Oversized Viewfinders or Other Solution?

Discussion in 'Photography Equipment & Products' started by pcacj, Jan 31, 2010.

  1. pcacj

    pcacj TPF Noob!

    Joined:
    Jan 19, 2010
    Messages:
    151
    Likes Received:
    0
    Can others edit my Photos:
    Photos NOT OK to edit
    My eyesight requires that I wear glasses, although I'm not too bad off. I seem to have a recurring struggle with shots being in focus. When I use my 50mm f1.4 I expect that a slight miscalculation will cause an out-of-focus shot but it looks perfect in the viewfinder. I have struggled with this from day one and feel there must be a solution that takes into account people with slightly poor eyesight. Is there a company that can modify a viewfinder or fit an enlarged viewfinder on my Canon XTi ? Is there another solution that some of you who wear glasses have used? Thanks for any assistance.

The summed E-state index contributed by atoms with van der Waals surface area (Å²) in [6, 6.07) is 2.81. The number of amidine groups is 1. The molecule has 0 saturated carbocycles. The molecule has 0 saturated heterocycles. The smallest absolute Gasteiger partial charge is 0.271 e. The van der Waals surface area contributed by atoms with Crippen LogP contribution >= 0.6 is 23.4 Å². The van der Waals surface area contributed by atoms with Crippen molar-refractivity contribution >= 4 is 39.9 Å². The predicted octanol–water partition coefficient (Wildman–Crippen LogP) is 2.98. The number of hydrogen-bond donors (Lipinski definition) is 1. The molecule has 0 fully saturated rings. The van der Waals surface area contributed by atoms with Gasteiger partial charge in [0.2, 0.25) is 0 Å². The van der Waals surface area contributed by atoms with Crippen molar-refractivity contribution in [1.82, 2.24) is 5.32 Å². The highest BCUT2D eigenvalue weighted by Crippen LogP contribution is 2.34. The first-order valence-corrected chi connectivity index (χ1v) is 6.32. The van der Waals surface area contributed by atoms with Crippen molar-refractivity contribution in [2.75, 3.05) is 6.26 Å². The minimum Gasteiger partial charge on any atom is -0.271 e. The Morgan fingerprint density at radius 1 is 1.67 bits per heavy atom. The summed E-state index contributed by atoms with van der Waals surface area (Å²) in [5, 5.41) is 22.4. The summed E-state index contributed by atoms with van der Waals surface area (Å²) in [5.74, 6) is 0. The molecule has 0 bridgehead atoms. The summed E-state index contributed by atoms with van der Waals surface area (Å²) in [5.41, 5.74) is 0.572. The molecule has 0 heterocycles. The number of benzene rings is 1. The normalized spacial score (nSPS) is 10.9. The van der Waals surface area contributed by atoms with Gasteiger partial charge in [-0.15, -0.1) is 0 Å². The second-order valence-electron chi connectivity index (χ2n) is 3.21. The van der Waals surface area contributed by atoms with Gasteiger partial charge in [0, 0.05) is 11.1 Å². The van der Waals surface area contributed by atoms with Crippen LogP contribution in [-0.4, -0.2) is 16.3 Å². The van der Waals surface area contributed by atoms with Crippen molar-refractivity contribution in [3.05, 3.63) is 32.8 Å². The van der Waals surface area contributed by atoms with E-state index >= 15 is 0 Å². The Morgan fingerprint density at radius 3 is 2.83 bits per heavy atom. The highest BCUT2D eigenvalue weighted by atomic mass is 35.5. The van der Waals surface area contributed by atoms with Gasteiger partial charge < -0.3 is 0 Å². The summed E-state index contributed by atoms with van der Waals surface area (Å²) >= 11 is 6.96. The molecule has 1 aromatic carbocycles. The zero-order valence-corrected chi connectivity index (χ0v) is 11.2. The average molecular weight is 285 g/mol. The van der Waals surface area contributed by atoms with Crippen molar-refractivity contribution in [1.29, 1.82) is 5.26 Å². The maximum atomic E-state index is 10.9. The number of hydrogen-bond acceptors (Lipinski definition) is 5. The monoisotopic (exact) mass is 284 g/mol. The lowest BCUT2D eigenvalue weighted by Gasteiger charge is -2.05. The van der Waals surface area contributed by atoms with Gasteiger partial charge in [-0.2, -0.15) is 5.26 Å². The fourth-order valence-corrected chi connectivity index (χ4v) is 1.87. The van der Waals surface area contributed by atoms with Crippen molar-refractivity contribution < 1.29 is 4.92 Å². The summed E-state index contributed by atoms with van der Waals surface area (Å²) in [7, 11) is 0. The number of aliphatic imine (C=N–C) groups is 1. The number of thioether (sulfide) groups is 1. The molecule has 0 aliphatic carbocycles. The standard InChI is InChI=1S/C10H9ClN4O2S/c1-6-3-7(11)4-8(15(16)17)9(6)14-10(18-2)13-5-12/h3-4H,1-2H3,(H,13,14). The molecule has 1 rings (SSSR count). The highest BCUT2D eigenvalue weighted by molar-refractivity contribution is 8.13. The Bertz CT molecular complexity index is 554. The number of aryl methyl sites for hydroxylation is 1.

Last edited: Jan 31, 2010
  2. C-Towner

    C-Towner TPF Noob!

    Joined:
    Jan 29, 2010
    Messages:
    64
    Likes Received:
    0
    Location:
    Lakewood, Ohio
    Can others edit my Photos:
    Photos OK to edit
    Have you adjusted the diopter?

    I wear glasses, and it took some doing to figure out what the correct setting of the diopter showed what was correct.

    If you do get a magnifying eyeful, if the diopter is incorrectly set, you will still have th same problems.
     
  3. pcacj

    pcacj TPF Noob!

    Joined:
    Jan 19, 2010
    Messages:
    151
    Likes Received:
    0
    Can others edit my Photos:
    Photos NOT OK to edit
    I have not checked the diopter...was not aware that I can change this. Will go look now.
     
  4. bentcountershaft

    bentcountershaft Been spending a lot of time on here!